God elects human beings for their own salvation as well as the salvation of others. Whenever God elects anyone, there is a certain task or responsibility associated with it. Acceptance of one’s election in faith means following Jesus Christ, the author of salvation, conscientiously. This involves arranging one’s life in accordance with the gospel. This attracts the blessing of God.
Election also has effects for the future: when Jesus Christ establishes His kingdom of peace, the royal priesthood will proclaim the glad tidings of salvation in Christ to all human beings. Those who partake in the first resurrection are elected to this task.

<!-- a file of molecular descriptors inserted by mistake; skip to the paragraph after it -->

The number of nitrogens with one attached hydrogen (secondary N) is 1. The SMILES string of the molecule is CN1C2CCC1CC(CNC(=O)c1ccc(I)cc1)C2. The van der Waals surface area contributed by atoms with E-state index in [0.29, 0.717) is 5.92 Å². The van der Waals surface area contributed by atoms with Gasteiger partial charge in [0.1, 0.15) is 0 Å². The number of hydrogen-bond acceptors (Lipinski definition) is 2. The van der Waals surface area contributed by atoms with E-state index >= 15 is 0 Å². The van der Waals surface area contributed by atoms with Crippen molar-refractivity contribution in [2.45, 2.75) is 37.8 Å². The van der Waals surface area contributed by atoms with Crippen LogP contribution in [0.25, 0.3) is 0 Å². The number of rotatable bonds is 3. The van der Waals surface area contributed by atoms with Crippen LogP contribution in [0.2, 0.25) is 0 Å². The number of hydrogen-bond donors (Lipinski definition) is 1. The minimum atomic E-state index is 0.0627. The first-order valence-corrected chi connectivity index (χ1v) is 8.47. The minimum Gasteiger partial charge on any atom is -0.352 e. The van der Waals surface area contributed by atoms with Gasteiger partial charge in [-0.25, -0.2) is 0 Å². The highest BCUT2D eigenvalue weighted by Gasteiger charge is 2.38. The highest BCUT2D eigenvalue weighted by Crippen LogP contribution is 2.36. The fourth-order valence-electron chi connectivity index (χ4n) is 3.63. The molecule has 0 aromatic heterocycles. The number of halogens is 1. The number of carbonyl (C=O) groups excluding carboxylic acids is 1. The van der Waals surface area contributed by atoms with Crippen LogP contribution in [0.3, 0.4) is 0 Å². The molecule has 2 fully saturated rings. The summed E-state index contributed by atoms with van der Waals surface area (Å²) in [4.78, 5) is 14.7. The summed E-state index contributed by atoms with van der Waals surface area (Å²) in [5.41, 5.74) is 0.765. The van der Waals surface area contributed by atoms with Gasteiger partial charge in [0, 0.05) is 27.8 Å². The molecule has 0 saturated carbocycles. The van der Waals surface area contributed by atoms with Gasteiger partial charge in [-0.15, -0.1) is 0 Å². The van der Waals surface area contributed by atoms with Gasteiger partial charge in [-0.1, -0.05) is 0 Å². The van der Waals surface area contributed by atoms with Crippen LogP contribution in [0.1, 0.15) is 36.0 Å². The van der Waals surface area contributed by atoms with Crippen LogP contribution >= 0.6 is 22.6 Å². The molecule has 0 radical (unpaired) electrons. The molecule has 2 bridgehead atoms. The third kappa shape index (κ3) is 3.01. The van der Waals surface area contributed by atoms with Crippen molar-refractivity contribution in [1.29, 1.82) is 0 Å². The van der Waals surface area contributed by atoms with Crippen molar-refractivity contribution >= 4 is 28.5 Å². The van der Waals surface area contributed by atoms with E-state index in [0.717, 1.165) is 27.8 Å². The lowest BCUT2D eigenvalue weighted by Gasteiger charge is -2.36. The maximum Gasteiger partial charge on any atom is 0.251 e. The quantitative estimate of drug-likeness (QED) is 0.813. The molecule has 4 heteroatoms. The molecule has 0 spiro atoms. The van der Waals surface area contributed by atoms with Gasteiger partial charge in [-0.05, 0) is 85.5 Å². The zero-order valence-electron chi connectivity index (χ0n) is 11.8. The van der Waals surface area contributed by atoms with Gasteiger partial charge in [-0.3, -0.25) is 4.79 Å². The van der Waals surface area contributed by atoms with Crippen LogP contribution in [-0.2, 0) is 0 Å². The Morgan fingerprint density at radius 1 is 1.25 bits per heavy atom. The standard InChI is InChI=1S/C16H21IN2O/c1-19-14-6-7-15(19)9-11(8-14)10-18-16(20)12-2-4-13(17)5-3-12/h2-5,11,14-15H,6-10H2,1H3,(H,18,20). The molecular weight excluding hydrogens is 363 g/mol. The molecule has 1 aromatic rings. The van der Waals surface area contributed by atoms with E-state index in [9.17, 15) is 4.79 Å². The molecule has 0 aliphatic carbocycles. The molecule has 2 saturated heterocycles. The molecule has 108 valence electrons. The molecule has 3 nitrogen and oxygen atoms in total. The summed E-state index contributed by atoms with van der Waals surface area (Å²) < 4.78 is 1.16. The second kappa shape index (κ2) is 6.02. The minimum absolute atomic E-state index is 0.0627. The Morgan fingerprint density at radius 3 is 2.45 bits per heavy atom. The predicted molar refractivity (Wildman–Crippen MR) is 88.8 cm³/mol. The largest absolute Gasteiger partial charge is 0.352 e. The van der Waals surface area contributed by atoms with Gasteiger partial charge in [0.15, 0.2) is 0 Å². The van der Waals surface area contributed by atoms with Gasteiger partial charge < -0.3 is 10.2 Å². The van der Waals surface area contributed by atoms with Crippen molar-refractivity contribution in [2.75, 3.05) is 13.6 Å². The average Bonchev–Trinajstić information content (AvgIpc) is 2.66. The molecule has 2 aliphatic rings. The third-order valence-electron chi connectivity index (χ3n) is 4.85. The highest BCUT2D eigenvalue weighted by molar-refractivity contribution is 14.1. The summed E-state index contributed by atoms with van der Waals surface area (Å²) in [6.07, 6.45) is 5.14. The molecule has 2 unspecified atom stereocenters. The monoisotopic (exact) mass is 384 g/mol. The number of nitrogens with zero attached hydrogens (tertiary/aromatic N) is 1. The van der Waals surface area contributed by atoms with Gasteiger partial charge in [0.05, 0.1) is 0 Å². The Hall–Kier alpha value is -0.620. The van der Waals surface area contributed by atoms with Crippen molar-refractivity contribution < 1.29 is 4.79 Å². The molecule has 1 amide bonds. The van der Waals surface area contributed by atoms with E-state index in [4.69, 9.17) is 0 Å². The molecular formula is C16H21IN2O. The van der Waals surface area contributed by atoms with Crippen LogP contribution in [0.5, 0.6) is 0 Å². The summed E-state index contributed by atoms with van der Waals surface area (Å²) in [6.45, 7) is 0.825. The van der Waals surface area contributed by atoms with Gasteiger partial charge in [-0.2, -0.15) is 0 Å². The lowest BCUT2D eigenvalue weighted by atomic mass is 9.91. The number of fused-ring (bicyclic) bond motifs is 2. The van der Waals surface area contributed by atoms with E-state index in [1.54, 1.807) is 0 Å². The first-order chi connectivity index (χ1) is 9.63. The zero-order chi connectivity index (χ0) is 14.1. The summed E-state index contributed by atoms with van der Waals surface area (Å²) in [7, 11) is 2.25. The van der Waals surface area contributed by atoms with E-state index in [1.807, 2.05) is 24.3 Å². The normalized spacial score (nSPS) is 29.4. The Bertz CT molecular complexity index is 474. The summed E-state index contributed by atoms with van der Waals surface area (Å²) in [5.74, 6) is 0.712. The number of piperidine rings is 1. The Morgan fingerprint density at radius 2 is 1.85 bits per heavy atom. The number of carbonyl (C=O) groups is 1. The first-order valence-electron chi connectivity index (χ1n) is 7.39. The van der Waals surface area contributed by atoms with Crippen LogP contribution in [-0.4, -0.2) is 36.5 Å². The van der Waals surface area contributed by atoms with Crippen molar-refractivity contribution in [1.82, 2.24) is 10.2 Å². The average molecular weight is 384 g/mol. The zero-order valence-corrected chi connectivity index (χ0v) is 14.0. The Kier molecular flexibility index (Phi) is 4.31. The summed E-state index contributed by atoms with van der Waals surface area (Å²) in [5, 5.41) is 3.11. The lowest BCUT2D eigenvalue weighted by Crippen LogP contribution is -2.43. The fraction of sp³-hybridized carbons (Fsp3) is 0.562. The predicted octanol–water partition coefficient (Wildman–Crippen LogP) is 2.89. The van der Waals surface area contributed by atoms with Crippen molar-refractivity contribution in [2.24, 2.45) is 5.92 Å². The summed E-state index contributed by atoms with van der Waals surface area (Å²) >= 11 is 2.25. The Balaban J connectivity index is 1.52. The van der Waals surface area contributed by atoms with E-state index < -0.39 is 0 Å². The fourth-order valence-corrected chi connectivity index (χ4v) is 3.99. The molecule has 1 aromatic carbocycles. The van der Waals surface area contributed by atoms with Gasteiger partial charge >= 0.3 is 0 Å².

Salvation: see Questions 243. et seq. Royal priesthood: see Question 577. First resurrection: see Questions 574., 575.

Blessing is an expression of God’s loving care, which no one can earn. To be blessed means to receive good things from God. Blessing contains divine strength as well as the assurance that God grants His help and guidance. The opposite of blessing is curse.

God often imparts His blessing through human beings who have been commissioned by Him to this end. No one can bless himself.
Blessing can unfold when it is grasped in faith. Whether it has enduring effects also depends on the attitude and conduct of the person being blessed. Blessing is a gift of God that can always be renewed. Blessing can, however, also extend beyond the person who received it to future generations.

God has blessed His creation and laid the law of multiplication into everything that lives. He has entrusted the creation to man and has blessed him for the task associated with this.